It doesn’t help that both characters have so little in common – other than being both extremely weird and both sporting red hair (a tenuous link if ever there was one). Why Patrick decides to ‘help’ Remy goes completely unexplained. Worse still, it soon becomes apparent that he is not helping the boy, but making him worse – using him to unleash his own repressed psychotic tendencies.
Then we have the issue that their actions aren’t all that extreme – just odd. This isn’t Natural Born Killers (not that we need it to be, but that might have been an interesting twist – a French take on Natural Born Killers / Bonnie & Clyde, only with two male protagonists instead) and these two do some pretty petty stuff – racially aggravating a car dealer, getting into trouble with underage girls, and causing mayhem at somebody’s wedding. It is all quite random and uneventful. And really dated, as if this film could have been made off the back of La Haine and it may have made a little more sense.
Vincent Cassel seems to love these kinds of odd roles. One out of three of the roles he takes appears to be twisted and unpleasant like this – and the majority of them don’t work all that well, leaving him merely the go-to French actor for nasty, semi-psychotic characters whose often disgusting actions often go wholly unexplained. He got away with it in Birthday Girl, but Derailed was too far in the wrong direction; he also did ok in Eastern Promises, but then did Sheitan off the back of that role – a film where he played some kind of satanic shepherd. Maybe he just likes odd roles that nobody else would give a second look. But there’s a reason why nobody else wants to play these parts, and here, as the twisted Patrick, his skills seem utterly wasted.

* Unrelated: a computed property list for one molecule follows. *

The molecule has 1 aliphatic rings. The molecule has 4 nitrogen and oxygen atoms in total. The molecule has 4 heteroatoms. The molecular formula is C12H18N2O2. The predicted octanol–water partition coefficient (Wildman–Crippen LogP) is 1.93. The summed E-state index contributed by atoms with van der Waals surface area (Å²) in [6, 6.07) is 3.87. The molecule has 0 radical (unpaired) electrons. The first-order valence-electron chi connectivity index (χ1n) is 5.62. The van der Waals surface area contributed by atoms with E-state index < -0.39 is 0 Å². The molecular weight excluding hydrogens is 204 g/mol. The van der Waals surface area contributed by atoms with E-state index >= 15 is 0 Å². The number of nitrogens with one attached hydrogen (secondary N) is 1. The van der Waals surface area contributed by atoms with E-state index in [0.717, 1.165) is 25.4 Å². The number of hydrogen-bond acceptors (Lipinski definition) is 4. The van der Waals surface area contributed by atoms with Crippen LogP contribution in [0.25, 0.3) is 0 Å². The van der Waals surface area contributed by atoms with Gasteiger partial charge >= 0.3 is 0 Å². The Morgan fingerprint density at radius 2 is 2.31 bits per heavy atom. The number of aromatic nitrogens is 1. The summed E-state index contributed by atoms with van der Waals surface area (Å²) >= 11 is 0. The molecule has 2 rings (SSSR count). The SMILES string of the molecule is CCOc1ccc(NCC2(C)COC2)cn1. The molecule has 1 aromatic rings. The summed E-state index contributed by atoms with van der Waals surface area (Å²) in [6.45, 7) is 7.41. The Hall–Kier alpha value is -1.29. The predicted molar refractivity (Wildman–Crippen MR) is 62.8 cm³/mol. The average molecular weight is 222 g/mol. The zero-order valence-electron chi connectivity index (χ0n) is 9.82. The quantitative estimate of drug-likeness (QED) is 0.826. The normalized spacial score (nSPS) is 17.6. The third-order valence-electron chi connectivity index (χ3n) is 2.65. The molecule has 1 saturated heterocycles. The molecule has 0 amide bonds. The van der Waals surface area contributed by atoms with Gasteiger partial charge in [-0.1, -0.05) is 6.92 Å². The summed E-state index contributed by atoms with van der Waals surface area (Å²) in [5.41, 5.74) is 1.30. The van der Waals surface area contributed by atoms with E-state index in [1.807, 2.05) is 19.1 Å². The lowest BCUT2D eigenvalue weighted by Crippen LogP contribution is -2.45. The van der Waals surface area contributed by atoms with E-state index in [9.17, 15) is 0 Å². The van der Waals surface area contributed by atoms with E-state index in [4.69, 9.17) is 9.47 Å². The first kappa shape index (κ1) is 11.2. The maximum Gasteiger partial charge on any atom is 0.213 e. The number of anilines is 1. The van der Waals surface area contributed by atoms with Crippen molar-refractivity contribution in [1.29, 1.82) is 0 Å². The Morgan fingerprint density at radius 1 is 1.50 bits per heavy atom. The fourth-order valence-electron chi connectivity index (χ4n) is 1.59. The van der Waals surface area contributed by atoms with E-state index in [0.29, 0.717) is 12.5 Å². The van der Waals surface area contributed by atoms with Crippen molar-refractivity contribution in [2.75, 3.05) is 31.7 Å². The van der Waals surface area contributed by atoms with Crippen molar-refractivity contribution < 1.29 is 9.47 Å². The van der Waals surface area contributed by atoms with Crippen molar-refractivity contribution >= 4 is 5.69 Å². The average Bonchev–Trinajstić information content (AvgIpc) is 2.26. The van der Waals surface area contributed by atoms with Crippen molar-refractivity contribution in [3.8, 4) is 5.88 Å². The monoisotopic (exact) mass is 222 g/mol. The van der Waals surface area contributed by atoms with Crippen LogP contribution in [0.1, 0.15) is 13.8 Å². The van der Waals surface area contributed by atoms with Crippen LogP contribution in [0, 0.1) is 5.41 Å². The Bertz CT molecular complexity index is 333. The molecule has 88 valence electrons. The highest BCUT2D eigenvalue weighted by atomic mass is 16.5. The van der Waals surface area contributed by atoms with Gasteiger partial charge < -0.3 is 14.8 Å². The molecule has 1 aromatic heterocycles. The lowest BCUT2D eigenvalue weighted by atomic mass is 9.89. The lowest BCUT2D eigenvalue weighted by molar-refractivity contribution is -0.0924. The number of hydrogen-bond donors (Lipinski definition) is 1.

Olivier Bartelemy’s contribution as the repressed teen Remy is marginally more understandable, but, mainly because he is clearly a far worse actor, the end result is even harder to watch. At the start of the film you just want to slap him; but it does not take long before he graduates from precocious teen to whining semi-psycho – and police intervention, or a bullet to the head, would not go amiss.